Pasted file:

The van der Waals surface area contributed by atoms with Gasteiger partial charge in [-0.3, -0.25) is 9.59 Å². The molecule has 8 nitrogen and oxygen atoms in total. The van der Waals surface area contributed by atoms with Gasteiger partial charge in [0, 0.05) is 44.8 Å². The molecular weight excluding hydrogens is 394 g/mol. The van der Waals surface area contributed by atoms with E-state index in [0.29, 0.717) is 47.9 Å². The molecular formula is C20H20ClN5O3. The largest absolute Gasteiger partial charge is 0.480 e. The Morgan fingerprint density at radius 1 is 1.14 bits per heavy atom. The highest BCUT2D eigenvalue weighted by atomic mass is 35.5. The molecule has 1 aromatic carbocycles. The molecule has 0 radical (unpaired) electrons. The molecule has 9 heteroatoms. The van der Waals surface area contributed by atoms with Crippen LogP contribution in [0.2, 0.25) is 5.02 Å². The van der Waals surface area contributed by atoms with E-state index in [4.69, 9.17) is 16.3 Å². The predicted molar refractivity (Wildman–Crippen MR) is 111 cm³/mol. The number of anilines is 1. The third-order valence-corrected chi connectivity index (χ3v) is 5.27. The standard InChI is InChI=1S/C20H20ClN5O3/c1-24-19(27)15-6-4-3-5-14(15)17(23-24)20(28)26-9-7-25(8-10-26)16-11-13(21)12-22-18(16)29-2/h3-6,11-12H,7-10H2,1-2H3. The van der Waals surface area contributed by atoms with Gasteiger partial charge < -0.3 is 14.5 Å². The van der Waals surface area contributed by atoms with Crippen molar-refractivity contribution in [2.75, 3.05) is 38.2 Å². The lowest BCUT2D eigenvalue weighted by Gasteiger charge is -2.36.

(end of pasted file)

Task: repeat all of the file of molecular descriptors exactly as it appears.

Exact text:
The van der Waals surface area contributed by atoms with Gasteiger partial charge in [-0.3, -0.25) is 9.59 Å². The molecule has 8 nitrogen and oxygen atoms in total. The van der Waals surface area contributed by atoms with Gasteiger partial charge in [0, 0.05) is 44.8 Å². The molecular weight excluding hydrogens is 394 g/mol. The van der Waals surface area contributed by atoms with E-state index in [0.29, 0.717) is 47.9 Å². The molecular formula is C20H20ClN5O3. The largest absolute Gasteiger partial charge is 0.480 e. The Morgan fingerprint density at radius 1 is 1.14 bits per heavy atom. The highest BCUT2D eigenvalue weighted by atomic mass is 35.5. The molecule has 1 aromatic carbocycles. The molecule has 0 radical (unpaired) electrons. The molecule has 9 heteroatoms. The van der Waals surface area contributed by atoms with Crippen LogP contribution in [0.2, 0.25) is 5.02 Å². The van der Waals surface area contributed by atoms with E-state index in [4.69, 9.17) is 16.3 Å². The predicted molar refractivity (Wildman–Crippen MR) is 111 cm³/mol. The number of anilines is 1. The third-order valence-corrected chi connectivity index (χ3v) is 5.27. The standard InChI is InChI=1S/C20H20ClN5O3/c1-24-19(27)15-6-4-3-5-14(15)17(23-24)20(28)26-9-7-25(8-10-26)16-11-13(21)12-22-18(16)29-2/h3-6,11-12H,7-10H2,1-2H3. The van der Waals surface area contributed by atoms with Gasteiger partial charge < -0.3 is 14.5 Å². The van der Waals surface area contributed by atoms with Crippen molar-refractivity contribution in [2.75, 3.05) is 38.2 Å². The lowest BCUT2D eigenvalue weighted by Gasteiger charge is -2.36.